Share prices for US refiners have soared over the past year because they've leveraged a $20 per barrel differential between Bakken oil and Brent crude. This year refiners' profit potential looks solid, but the differential could narrow.
Courtesy of Valero Energy Corp.
Over the past year, oil refiners have been one of the biggest stories in the energy business. After a few years of lackluster performance, the share price for refiners surged -- in some cases by triple digits -- over the past 12-15 months.
It is important to understand why this happened, so readers can be in a position to profit if these conditions persist.
The slide above was presented by Valero (NYSE: VLO) at the UBS Global Oil and Gas Conference last month, and it highlights some very important points. First it gives transportation costs for oil via pipeline and rail from the oilfields in West Texas, the Bakken, and Alberta into various regions of the country. In 2012 the Bakken-Brent differential spent much of the year bouncing around $20/bbl. Because finished products tend to trade at prices influenced by the price of Brent crude, it should come as no surprise that refiners were chalking up record profits. However, someone had to transport that crude. So the railroads and pipeline companies also fared extremely well over the past year. Warren Buffett owns a railroad that services the Bakken, and a piece of Phillips 66 (NYSE: PSX) which has several refineries in the West and Midwest that have benefited from low-priced Bakken crude.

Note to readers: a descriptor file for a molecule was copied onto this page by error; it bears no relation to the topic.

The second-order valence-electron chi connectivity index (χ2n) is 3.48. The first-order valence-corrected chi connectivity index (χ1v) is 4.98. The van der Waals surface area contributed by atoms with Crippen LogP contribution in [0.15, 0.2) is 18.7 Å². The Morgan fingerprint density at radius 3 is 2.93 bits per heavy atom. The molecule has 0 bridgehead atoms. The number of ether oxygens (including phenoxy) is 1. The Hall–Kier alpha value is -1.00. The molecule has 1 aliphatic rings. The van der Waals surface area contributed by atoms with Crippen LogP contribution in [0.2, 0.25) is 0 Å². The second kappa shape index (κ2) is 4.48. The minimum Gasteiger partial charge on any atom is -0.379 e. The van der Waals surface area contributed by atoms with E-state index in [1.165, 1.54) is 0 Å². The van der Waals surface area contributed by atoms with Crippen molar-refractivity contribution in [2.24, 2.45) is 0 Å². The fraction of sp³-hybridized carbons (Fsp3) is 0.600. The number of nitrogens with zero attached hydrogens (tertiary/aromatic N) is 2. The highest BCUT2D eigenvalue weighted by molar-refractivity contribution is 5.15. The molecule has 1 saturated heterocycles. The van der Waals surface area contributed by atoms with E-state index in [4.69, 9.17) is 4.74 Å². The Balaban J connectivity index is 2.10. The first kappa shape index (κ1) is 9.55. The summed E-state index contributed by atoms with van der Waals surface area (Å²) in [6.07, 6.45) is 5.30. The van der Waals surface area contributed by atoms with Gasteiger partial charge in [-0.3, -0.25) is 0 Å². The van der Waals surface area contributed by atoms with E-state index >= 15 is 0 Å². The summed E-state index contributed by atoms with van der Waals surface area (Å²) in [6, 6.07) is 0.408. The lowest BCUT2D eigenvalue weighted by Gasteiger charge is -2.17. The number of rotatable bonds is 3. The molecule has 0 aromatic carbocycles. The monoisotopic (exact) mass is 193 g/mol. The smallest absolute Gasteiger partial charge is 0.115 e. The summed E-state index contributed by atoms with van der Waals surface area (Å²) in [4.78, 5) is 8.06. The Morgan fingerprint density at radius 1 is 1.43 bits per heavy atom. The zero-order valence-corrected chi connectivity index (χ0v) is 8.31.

With a $20 differential, one would expect from the graphic that refiners based along the rail route from the Bakken to the Washington coast or into Northern Oklahoma would fare very well. The railroads serving those routes should also do very well. And in fact many of the refiners whose shares soared into triple digits do have refineries along those routes.
Thus, refiners in the US who continue to have access to discounted crudes should continue to see big profits as long as the Bakken-Brent differential holds up. (Bakken crude generally trades at a $2-$5/bbl discount to WTI).
The main risk for refiners who enjoyed such a big year in 2012 is that new pipeline project and expanded rail shipments will ultimately cause that differential to disappear. One of the predictions that I made for 2013 was that the Bakken-WTI differential would shrink this year, and that has thus far proven to be the case.
The run for refiners isn't quite over. 2013 will be another solid year, but will be unlikely to repeat the outstanding performance of 2012. Just keep your eye on the differentials, and be aware of the refiners, rail companies, and pipeline companies who are positioned to benefit when the differential is high.